• Mohana Prabhakar

The effects of civilisation

Updated: Jan 13, 2019

I love the fact that I live in one of the cleanest cities in the world (and a big thank you to the men in green who keep it that way). It strikes you afresh each time a visitor comments on how the city sparkles. Even for those of us who live here, the manicured greenery weaving in and out of the bare mountains, the stretches of smooth highway that you see just after getting out of the airport is a great welcome home each time.

One of the things that took my breath away on my first day out in Muscat many years ago, were the mountains. Coming from a land where mountains are almost always covered in green, it was a strangely alien sight and stunning at the same time. After all these years, each time we drive out of the city, the Hajar mountains bring back that same sense of awe.

It’s getting to a point though where you will soon have to drive out of the city to see the mountains. I have no idea why so many of them are being cut down all around us to put in buildings of some sort. It’s not as though there is a lack of space.

Earlier you had pockets of gleaming white structures playing hide and seek as you drove through the winding roads. Now they hit you from everywhere.

The one road I am glad got built cutting through the mountains is the road to Sifah. This is probably because it is a lovely drive with the mountains all around and the sea bursting through in sudden flashes of blue.

The old, beached dhow, the fishing boats tethered here and there all add to the picture of old Oman in your head, even though the blacktop is decidedly not.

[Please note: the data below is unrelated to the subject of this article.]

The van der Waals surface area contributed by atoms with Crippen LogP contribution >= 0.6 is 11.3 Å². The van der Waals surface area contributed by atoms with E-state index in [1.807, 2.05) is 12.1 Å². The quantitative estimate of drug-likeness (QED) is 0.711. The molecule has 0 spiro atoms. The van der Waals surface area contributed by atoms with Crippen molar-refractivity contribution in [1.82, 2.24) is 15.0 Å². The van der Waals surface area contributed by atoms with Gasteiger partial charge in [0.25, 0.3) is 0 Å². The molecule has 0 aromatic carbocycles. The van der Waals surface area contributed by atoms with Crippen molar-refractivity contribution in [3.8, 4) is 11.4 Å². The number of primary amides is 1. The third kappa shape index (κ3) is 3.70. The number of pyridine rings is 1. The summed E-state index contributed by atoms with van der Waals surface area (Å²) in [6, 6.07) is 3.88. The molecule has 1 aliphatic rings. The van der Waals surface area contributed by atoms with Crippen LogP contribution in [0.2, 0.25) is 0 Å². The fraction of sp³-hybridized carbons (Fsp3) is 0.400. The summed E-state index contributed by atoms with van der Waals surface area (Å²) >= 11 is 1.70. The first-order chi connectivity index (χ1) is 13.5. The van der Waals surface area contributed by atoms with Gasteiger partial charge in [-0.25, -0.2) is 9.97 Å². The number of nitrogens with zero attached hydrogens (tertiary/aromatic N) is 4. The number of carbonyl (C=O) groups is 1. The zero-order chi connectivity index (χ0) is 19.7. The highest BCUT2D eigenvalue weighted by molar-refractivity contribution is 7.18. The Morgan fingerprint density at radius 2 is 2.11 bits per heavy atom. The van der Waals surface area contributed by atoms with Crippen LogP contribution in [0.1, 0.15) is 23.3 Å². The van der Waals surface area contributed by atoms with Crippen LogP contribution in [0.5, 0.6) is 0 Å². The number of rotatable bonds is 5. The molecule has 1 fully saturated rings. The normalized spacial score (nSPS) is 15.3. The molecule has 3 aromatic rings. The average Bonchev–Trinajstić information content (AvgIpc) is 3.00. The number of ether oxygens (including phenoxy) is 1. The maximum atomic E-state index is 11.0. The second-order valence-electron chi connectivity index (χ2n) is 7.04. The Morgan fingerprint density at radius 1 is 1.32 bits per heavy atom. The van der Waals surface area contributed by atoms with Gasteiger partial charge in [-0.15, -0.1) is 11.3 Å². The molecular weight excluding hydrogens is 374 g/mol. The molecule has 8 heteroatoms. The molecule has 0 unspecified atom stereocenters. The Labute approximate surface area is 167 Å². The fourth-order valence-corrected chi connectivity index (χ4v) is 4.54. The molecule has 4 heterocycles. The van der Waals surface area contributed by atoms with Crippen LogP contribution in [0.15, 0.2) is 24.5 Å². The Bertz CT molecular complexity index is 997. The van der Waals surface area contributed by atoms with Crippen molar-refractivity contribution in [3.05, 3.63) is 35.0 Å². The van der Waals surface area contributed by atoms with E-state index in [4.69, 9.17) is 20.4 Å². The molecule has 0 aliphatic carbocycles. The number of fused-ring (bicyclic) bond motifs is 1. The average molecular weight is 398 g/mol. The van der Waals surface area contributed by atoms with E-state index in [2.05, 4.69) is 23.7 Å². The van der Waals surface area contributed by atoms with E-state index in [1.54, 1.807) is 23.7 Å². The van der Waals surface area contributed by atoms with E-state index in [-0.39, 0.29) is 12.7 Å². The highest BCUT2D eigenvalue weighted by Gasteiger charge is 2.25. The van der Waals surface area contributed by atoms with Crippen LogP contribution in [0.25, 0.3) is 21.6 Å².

I miss the Muscat of just 15 years ago. The system of keeping structures low and widely spaced was uniquely Omani and outsiders always commented on its beauty. It’s definitely good to see more high-rise buildings come up, and yet more malls or hypermarkets, as that signifies development. 

And yet it is surprising that development has taken this form as maintaining tradition has always been an integral part of Oman’s raison d’être.

The trigger was the boom of early 2007 when anyone and everyone who had land decided to build. Those who didn’t, bought and then built. And build they did, so much so that you still have buildings across the city with no lights at the windows at night.

I’d like to think I’m pro-development but I mourn the loss of simple outings that people could have in the early 2000s, like at Qantab beach. The wide expanse of beach - where anyone could have a barbeque, a swim, go for a boat ride - was especially popular as it was affordable entertainment for the masses. The same holds for Yiti beach.

I hated the day the Bimmah sinkhole went from a beautiful secret with its mysterious emerald waters to a concrete park with the water now serving as a receptacle for plastic trash. All of this is undoubtedly the effect of civilization and the trouble is that you can’t have progress without some of the inevitable issues that come with it.

While you will never be out of sight of a structure of some sort while driving around today in the city, we are still not at the stage where there is a crane in the horizon wherever we look. I sincerely hope we never get there.

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